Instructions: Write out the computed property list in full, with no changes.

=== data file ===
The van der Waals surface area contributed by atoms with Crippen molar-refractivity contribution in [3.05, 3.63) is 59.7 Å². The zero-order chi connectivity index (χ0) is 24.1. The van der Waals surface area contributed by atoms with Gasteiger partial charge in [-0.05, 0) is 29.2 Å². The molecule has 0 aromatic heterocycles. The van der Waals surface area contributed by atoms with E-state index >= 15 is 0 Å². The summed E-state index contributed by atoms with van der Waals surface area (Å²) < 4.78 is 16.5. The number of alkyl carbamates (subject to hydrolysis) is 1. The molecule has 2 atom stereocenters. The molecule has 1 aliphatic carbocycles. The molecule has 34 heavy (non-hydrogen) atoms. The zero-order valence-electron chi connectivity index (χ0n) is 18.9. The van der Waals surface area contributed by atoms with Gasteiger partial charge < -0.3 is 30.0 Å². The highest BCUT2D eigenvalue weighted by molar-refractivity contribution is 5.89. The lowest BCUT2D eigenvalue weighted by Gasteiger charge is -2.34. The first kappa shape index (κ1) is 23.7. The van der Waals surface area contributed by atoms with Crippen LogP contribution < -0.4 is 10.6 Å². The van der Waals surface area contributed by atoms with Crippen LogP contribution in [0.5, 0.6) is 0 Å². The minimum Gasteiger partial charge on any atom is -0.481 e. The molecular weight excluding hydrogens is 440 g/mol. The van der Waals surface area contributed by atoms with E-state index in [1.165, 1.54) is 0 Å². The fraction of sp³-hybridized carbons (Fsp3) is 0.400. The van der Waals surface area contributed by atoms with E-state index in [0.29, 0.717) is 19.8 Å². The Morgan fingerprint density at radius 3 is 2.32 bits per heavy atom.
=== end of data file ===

The van der Waals surface area contributed by atoms with Crippen molar-refractivity contribution in [3.05, 3.63) is 59.7 Å². The zero-order chi connectivity index (χ0) is 24.1. The van der Waals surface area contributed by atoms with Gasteiger partial charge in [-0.05, 0) is 29.2 Å². The molecule has 0 aromatic heterocycles. The van der Waals surface area contributed by atoms with E-state index >= 15 is 0 Å². The summed E-state index contributed by atoms with van der Waals surface area (Å²) < 4.78 is 16.5. The number of alkyl carbamates (subject to hydrolysis) is 1. The molecule has 2 atom stereocenters. The molecule has 1 aliphatic carbocycles. The molecule has 34 heavy (non-hydrogen) atoms. The zero-order valence-electron chi connectivity index (χ0n) is 18.9. The van der Waals surface area contributed by atoms with Gasteiger partial charge < -0.3 is 30.0 Å². The highest BCUT2D eigenvalue weighted by molar-refractivity contribution is 5.89. The lowest BCUT2D eigenvalue weighted by Gasteiger charge is -2.34. The first kappa shape index (κ1) is 23.7. The van der Waals surface area contributed by atoms with Crippen LogP contribution < -0.4 is 10.6 Å². The van der Waals surface area contributed by atoms with Crippen LogP contribution in [0.5, 0.6) is 0 Å². The minimum Gasteiger partial charge on any atom is -0.481 e. The molecular weight excluding hydrogens is 440 g/mol. The van der Waals surface area contributed by atoms with E-state index in [1.165, 1.54) is 0 Å². The fraction of sp³-hybridized carbons (Fsp3) is 0.400. The van der Waals surface area contributed by atoms with E-state index in [0.29, 0.717) is 19.8 Å². The Morgan fingerprint density at radius 3 is 2.32 bits per heavy atom.